|How fast (or slow) did the Tour riders go UP the mountains?||Fez|
Aug 6, 2002 7:10 AM
|Did they keep it in double digits? I do climbs far less steep than those in the Tour and I drop down to 9 mph regularly!|
Aug 6, 2002 7:29 AM
|Judging from reports from Phil and the riders' power outputs, it looks like they easily keep it in double digits, with the faster ones around 17 mph up 8% grades. Incredible.
Aug 6, 2002 8:05 AM
|have you ever noticed sometimes the people running alongside can easily keep up with them? I am sure they often get up to 17mph. However, I don't think many people could run uphill this fast. Thus, I would have to believe they spend some time in the lower double digits climbing.
Also, I would hazard a guess that the guys Lance is dropping do indeed get into the single digits occasionally.
|sounds about right nm||DougSloan|
Aug 6, 2002 8:12 AM
|I thought when Pantani set the record...||Ray Sachs|
Aug 6, 2002 9:22 AM
|on Alpe d'Huez a few years back he averaged 13mph or so. That's a bit steeper than a lot of climbs though, so 15ish is probably about right. Jeez, there are hilly rides I barely average that on for the whole ride!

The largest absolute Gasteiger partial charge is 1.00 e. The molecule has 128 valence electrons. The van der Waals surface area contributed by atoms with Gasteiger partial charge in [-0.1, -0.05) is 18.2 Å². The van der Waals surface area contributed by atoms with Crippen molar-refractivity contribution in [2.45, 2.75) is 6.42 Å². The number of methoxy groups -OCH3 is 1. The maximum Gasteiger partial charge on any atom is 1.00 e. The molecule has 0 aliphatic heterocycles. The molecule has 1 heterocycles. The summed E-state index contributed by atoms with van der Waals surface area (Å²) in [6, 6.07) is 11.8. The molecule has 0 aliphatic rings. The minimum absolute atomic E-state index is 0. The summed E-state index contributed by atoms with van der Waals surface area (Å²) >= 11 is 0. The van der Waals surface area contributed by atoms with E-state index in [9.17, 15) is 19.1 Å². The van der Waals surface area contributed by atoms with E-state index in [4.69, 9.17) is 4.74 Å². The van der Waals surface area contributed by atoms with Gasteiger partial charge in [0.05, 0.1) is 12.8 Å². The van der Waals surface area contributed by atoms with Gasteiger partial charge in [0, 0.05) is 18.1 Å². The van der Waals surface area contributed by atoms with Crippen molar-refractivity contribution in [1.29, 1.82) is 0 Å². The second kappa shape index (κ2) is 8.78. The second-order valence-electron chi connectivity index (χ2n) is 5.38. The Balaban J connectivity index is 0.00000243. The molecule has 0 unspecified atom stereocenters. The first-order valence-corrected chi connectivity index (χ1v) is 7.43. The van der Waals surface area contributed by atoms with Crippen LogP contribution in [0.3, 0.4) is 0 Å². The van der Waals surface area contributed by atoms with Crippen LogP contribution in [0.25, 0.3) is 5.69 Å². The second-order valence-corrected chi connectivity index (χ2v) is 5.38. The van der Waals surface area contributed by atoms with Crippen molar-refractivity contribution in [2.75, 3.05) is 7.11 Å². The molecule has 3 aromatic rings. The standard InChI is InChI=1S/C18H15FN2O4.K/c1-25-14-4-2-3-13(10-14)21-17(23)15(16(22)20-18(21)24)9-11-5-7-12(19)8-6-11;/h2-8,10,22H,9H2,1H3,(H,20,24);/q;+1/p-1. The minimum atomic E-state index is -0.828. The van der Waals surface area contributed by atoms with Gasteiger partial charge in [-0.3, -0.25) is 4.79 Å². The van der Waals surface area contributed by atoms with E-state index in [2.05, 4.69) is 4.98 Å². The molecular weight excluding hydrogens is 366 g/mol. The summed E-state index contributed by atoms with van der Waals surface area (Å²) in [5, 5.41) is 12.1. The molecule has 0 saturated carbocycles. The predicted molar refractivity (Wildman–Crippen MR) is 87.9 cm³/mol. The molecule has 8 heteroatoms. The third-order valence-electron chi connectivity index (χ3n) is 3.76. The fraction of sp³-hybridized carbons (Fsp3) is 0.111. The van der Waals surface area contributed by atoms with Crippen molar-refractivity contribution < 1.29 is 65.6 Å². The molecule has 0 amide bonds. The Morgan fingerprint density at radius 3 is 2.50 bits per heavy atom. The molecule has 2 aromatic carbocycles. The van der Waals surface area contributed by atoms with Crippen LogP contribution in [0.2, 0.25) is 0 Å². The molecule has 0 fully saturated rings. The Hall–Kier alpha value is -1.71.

|Alpe d'Hues is only 7.9% avg||cyclopathic|
Aug 6, 2002 10:04 AM
|but I think they went up the Galibier that day so it is absolutely stunning|
|We worked out the climb rate once ...||Humma Hah|
Aug 6, 2002 9:24 AM
|... in a TDF discussion a couple of years ago. I believe someone had data on Elephantino, and he climbs about 120 feet per minute, and Lance would be just slightly faster. Once you're in a serious sustined climb where wind speed is not dominating, rate of climb is probably a better indicator than road speed, because the grade is changing so much.
I belive we decided Doug Sloan was capable of about 80 at that point in his training, and I was typically hitting around 40 fpm on a good day.
|A little math practice...||bobwill|
Aug 6, 2002 9:43 AM
|Okay, so let's figure what, about an 8% slope. So he's moving 100 feet forward for every 8 feet he climbs. So, that's about 1000 horizontal feet per minute. As it's 100 * 80 / 8. Right???
Now, let's go back to good old Pythagorous who says AA + BB = CC.
C is unknown, A is 80, B is 1000. This still sounding reasonable?
So, 6400 + 1,000,000 = CC.
1,006,400 = CC
So, that's just over 1003 feet per minute, which is about 1/5 of a mile per minute. 60 / 5 = 12.
So, that's about 12 mph.
That was a fun little math exercise.
|when attack they go faster||cyclopathic|
Aug 6, 2002 10:16 AM